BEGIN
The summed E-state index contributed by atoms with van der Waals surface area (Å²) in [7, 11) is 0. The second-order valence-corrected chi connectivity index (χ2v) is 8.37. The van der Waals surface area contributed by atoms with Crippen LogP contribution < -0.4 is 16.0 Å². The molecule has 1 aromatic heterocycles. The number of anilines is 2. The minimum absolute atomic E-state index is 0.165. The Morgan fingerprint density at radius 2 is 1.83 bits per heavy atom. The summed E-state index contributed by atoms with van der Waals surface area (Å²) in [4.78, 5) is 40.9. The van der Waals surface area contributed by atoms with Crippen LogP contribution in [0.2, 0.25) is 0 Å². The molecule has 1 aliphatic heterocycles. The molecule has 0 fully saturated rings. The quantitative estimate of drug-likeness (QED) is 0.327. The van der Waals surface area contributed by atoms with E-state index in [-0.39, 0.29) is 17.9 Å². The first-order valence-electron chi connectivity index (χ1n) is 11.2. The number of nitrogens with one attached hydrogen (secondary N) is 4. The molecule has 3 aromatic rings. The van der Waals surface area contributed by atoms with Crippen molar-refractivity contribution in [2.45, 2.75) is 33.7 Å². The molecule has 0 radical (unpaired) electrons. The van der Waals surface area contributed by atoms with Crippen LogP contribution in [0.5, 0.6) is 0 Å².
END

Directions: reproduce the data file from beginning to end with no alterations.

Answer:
The summed E-state index contributed by atoms with van der Waals surface area (Å²) in [7, 11) is 0. The second-order valence-corrected chi connectivity index (χ2v) is 8.37. The van der Waals surface area contributed by atoms with Crippen LogP contribution < -0.4 is 16.0 Å². The molecule has 1 aromatic heterocycles. The number of anilines is 2. The minimum absolute atomic E-state index is 0.165. The Morgan fingerprint density at radius 2 is 1.83 bits per heavy atom. The summed E-state index contributed by atoms with van der Waals surface area (Å²) in [4.78, 5) is 40.9. The van der Waals surface area contributed by atoms with Crippen LogP contribution in [0.2, 0.25) is 0 Å². The molecule has 1 aliphatic heterocycles. The molecule has 0 fully saturated rings. The quantitative estimate of drug-likeness (QED) is 0.327. The van der Waals surface area contributed by atoms with E-state index in [-0.39, 0.29) is 17.9 Å². The first-order valence-electron chi connectivity index (χ1n) is 11.2. The number of nitrogens with one attached hydrogen (secondary N) is 4. The molecule has 3 aromatic rings. The van der Waals surface area contributed by atoms with Crippen molar-refractivity contribution in [2.45, 2.75) is 33.7 Å². The molecule has 0 radical (unpaired) electrons. The van der Waals surface area contributed by atoms with Crippen LogP contribution in [0.5, 0.6) is 0 Å².